Martin Scorsese Will Use CGI Sorcery to Make Robert De Niro Young Again in ‘The Irishman’
A helpful mantra to repeat to yourself while reading this article might be “I trust Martin Scorsese. I trust Martin Scorsese. I trust Martin Scorsese.” And whatever you do, try to envision Benjamin Button and not, say, a certain baffling posthumous CGI rendering featured in Rogue One. That said, here’s the news: Martin Scorsese is planning to use advanced CGI technology to de-age Robert De Niro in The Irishman — come to think of it, they’ve been planning this movie for so long that de-aging De Niro seems reasonable.
You might recall that De Niro himself brought this up last year, when he revealed that Scorsese was investigating the potential application of CGI technology — similar to what was used in The Curious Case of Benjamin Button — to transform the actor into his younger self. That still seems to be the plan according to producer Gaston Pavlovich, who tells Cinema Blend that they’ve already run some CGI tests to make De Niro look like he did in The Godfather Part II…which was 42 years ago:
Well, it’s an extraordinary technology that we’ve been looking at. You don’t use prosthetics, make-up, they have acting and the technology is able to have them go through different time ages without the prosthetics. So we’ve seen some tests and it looks extraordinary. We were able to film Bob and just do a scene, and we saw it come down to when he was like 20, 40, 60, so we’re looking forward to that, from that point of view, for ‘The Irishman’ … Imagine seeing what De Niro looked like in ‘The Godfather 2’ days, that’s pretty much how you’re going to see him again.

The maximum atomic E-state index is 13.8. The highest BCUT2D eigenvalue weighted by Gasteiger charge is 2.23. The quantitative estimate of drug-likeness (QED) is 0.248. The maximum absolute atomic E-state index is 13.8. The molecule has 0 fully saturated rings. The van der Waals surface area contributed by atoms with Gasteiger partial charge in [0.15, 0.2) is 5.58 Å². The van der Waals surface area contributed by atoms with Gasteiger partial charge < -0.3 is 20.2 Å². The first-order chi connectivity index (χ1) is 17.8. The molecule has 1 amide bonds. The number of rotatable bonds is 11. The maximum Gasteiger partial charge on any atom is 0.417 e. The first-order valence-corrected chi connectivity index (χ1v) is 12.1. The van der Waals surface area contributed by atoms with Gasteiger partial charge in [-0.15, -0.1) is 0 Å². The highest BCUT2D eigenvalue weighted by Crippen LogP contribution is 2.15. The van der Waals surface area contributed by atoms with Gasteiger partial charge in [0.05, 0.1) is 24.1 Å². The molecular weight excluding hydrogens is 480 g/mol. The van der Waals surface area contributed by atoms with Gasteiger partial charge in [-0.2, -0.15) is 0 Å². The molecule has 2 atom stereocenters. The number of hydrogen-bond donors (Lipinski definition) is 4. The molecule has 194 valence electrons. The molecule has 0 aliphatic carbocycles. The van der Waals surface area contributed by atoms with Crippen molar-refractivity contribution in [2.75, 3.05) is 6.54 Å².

We can rebuild him! We have the technology!
Anyway, despite Scorsese’s involvement, it’s hard to be optimistic about a CGI-rendered De Niro. It’s not that de-aging actors is impossible, and there are companies that specialize in this work and do it beautifully, like Lola VFX — the studio behind Benjamin Button, wimpy Steve Rogers in Captain America, young Michael Douglas in Ant-Man, etc.
But this can also go terribly wrong, as evidenced by Lucasfilm and ILM’s revival of a certain character in Rogue One. The end result was unnerving: An uncanny valley of slightly twitchy video game realism, made all the more crazier when you find out that they had a real-life actor performing the role on set; the VFX were applied over him, but he still looks entirely computer-animated.
The idea of watching a three-hour Scorsese crime movie is exciting, especially one that explores the life of a former hitman who worked for notorious mobster Jimmy Hoffa. But the idea of watching a three-hour Scorsese crime movie starring a potentially unpleasant digital version of De Niro sounds…not great, Bob! Still: I trust Scorsese. I trust Scorsese. I trust Scorsese.
Keep repeating that until The Irishman hits theaters in 2018.